• My father was always frugal too, not to the extent that I am, but still, I found it surprising since he and my mom both made boat loads of money back in the day.

  • Frugal people don’t replace something only because it’s “dated”! I think you covered that in a couple spots, but it’s one of my pet peeves. Sure, it’s nice to have the latest styles, fads, and trends–but it’s nicer to retire in one’s mid-50s! 🙂

  • Yup, that’s pretty much my life right now…even when I had income coming in! 🙂 I am guilty of not keeping amazon boxes though. I just really don’t need them and hate clutter.

  • Nice list to start off on your frugal journey. I don’t have a frugal role model but I’ve learned a lot from all the blogs I read. So I guess they are my role models.

  • Myles Money says:

    Frugal to me means getting great value for money, not just buying cheap: quality costs more, but sometimes “cheap” can be a false economy.

  • I’m not a Ziploc bag saver, but I always keep my Amazon boxes! 🙂

  • Pauline says:

    It all comes down to being resourceful. Often you just spend extra money for the convenience of not having to DIY or fix things that could work a bit longer.

    • Cat says:

      I agree. I just paid a convenience fee to pay with a credit card over the phone because I know I’m too scattered right now to send a check.

  • Kipp says:

    There are a few areas in which I can do better on. The hard part is buying frugal things and not cheap. The line is blurred something with so many options available.

    I need to do better on used items as well. I have gotten into the habit now of checking craigslist now before purchasing something a bit more expensive like a patio set, and bikes. No luck checking on those items in my area, but I should give it more time as well and browse for some time to see if anything comes up. Not just a check before buying new, because the items that are of great value are probably gone fairly quickly.

  • These ten habits are insightful–great job Cat! Numbers 2, 3, 5, 6, and 8 are right on point!

    I argue that wealth is a mindset, which I label the “Millionaire Mindset” in my most popular article. The essence is that you minimize your expenses and learn to be happy with a few things, regardless of what others have. I think this article also captures that idea–kudos! 🙂

  • Even Steven says:

    Frugal to me is to make an extra effort to save money in the long run. You list examples of saving boxes and shopping around, these fit right in.

  • Great list Cat! Frugal people definitely do not concern themselves with the Joneses and this was something I needed to break free from before I could focus on my frugal self. Since giving up the concern for others, it’s amazing how much I have saved. I wish I didn’t care a long time ago. 🙂

  • I think these are all definitely behaviours of some frugal people, but not all. I would say that saving a ziplock bag for the sake of it would be either cheap or displaying hoarding behaviour, depending on the situation and whether or not you are actually going to use it or if you have to seek a use for it.. you know what I mean?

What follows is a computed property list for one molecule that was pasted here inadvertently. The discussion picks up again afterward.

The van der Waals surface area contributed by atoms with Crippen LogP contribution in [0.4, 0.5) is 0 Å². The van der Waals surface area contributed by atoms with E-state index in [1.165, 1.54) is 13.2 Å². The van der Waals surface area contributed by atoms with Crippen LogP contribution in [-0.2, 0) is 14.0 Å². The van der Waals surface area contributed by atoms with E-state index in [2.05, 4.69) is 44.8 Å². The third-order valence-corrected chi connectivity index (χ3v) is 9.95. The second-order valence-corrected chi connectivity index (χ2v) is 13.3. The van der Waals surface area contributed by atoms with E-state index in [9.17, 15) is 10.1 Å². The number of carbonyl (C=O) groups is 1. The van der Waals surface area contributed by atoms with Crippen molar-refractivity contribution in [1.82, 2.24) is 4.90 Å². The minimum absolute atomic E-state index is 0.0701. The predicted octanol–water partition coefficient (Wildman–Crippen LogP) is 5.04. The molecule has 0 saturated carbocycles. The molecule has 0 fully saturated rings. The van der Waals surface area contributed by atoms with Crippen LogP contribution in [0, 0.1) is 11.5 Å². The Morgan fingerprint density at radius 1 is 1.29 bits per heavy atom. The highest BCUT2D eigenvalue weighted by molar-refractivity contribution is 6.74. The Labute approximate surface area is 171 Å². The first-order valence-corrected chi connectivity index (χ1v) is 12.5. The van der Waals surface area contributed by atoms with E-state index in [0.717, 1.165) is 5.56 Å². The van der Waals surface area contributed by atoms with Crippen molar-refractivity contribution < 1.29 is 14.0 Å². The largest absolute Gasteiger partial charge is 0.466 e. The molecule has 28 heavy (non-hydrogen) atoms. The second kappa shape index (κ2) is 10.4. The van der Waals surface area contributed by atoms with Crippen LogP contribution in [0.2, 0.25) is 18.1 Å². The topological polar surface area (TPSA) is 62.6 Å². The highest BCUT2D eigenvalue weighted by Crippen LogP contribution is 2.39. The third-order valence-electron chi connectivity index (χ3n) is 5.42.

• Ms.LoL says:

    My parents were very good with the frugal thing. My mother actually is still using the same dining table and chairs that she found used before my sister was born. 35 years is a good investment in second hand furniture! lol

  • Kim says:

    When I think of frugal, I always think of my late Grandma. I bet she never had more than a few thousand dollars in the bank, but she and my Grandpa owned lots of land and made, raised, or grew just about everything they had. If they did buy it, it was purchased with cash. I think they probably always had the same truck, at least from when I was born until Grandma passed in 2006. She also never had a bad day. I’m sure her life wasn’t easy, but I never met a person with a more positive attitude. I only wish I could be about a tenth as positive and content as she was.

  • Great lists you have there! Something that I need to apply in my personal life. I’ve learned a lot and this is what I need right now.

    Thanks much!

  • It hasn’t always been the case, but I identify with everything on your list. The dining out one is a biggie for me….I hate looking at a restaurant bill and knowing I could have cooked something better at home!

  • Great post Cat! And if I may humbly say, your FIL sounds like me…without the truck though 🙂

    I liked your ten habits and while I may struggle with the eating out issue, I still live quite frugally and enjoy doing so…regardless of whether I have the cash or not.

    Those looking to live frugally can definitely benefit from your post.

    Thanks again and take care.

    Lyle

  • Michelle says:

    My grandma’s basement is full of old market day boxes. Every Christmas we would unwrap the presents to see a box of cheese sticks or ravioli from there. Those boxes came in handy.

  • Heather says:

    This is a good list! I can relate to a lot of these habits…others are easier said than done sometimes haha

  • I agree that some folks don’t understand the lifestyle and this list might definitely help. A friend of mine even suggested that being called “frugal” was derogatory, saying I should refrain from even using the word. *sigh*

  • “Frugal people are not ‘cheap.'” This point jumped out at me. I think I used to have a preconceived notion that ‘frugality’ and ‘being cheap’ were the same thing – and it was one of the reasons I didn’t want to be frugal. I love it that your father-in-law is generous. A combination of frugality and generosity really is a great thing.

  • Tamara says:

    I can relate so well to these. I think my Dad has been my strongest frugal role model. Though he does like to have the latest gadgets, you can be sure he has at least shopped around to get the best price possible. Personally, I’ve taken things to the next level, and track spending very closely. Since I travel for both work and leisure, there are many challenges, but not having a permanent home make minimalism much easier!

  • I agree with most of the list. I’d also say that frugal people make good use of public spaces and services: parks, library, free museum and zoo days and the like.